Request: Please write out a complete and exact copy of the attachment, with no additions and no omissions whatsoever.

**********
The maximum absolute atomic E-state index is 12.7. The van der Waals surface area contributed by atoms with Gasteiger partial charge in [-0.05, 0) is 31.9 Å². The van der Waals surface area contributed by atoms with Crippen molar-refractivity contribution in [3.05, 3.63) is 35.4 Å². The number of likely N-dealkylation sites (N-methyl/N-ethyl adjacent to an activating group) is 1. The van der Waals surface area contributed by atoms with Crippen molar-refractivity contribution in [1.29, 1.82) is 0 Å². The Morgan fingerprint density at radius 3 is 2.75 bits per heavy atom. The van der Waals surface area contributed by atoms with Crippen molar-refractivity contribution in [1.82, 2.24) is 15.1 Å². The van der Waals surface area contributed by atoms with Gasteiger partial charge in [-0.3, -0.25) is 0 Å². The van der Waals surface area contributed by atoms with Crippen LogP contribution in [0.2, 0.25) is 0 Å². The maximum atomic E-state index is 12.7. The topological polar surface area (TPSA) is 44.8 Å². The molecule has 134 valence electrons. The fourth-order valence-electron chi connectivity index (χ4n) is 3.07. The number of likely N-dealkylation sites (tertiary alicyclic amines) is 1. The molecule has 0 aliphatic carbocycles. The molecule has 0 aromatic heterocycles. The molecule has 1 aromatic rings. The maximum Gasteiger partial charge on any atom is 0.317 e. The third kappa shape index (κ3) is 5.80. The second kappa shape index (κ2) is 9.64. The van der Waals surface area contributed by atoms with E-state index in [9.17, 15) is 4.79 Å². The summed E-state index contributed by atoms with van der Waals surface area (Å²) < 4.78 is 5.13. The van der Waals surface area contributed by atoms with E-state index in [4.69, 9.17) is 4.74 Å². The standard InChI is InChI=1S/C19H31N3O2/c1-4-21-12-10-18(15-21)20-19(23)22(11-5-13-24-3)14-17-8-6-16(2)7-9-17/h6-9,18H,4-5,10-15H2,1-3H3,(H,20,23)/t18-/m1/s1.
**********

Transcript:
The maximum absolute atomic E-state index is 12.7. The van der Waals surface area contributed by atoms with Gasteiger partial charge in [-0.05, 0) is 31.9 Å². The van der Waals surface area contributed by atoms with Crippen molar-refractivity contribution in [3.05, 3.63) is 35.4 Å². The number of likely N-dealkylation sites (N-methyl/N-ethyl adjacent to an activating group) is 1. The van der Waals surface area contributed by atoms with Crippen molar-refractivity contribution in [1.29, 1.82) is 0 Å². The Morgan fingerprint density at radius 3 is 2.75 bits per heavy atom. The van der Waals surface area contributed by atoms with Crippen molar-refractivity contribution in [1.82, 2.24) is 15.1 Å². The van der Waals surface area contributed by atoms with Gasteiger partial charge in [-0.3, -0.25) is 0 Å². The van der Waals surface area contributed by atoms with Crippen LogP contribution in [0.2, 0.25) is 0 Å². The maximum atomic E-state index is 12.7. The topological polar surface area (TPSA) is 44.8 Å². The molecule has 134 valence electrons. The fourth-order valence-electron chi connectivity index (χ4n) is 3.07. The number of likely N-dealkylation sites (tertiary alicyclic amines) is 1. The molecule has 0 aliphatic carbocycles. The molecule has 0 aromatic heterocycles. The molecule has 1 aromatic rings. The maximum Gasteiger partial charge on any atom is 0.317 e. The third kappa shape index (κ3) is 5.80. The second kappa shape index (κ2) is 9.64. The van der Waals surface area contributed by atoms with E-state index in [9.17, 15) is 4.79 Å². The summed E-state index contributed by atoms with van der Waals surface area (Å²) < 4.78 is 5.13. The van der Waals surface area contributed by atoms with E-state index in [4.69, 9.17) is 4.74 Å². The standard InChI is InChI=1S/C19H31N3O2/c1-4-21-12-10-18(15-21)20-19(23)22(11-5-13-24-3)14-17-8-6-16(2)7-9-17/h6-9,18H,4-5,10-15H2,1-3H3,(H,20,23)/t18-/m1/s1.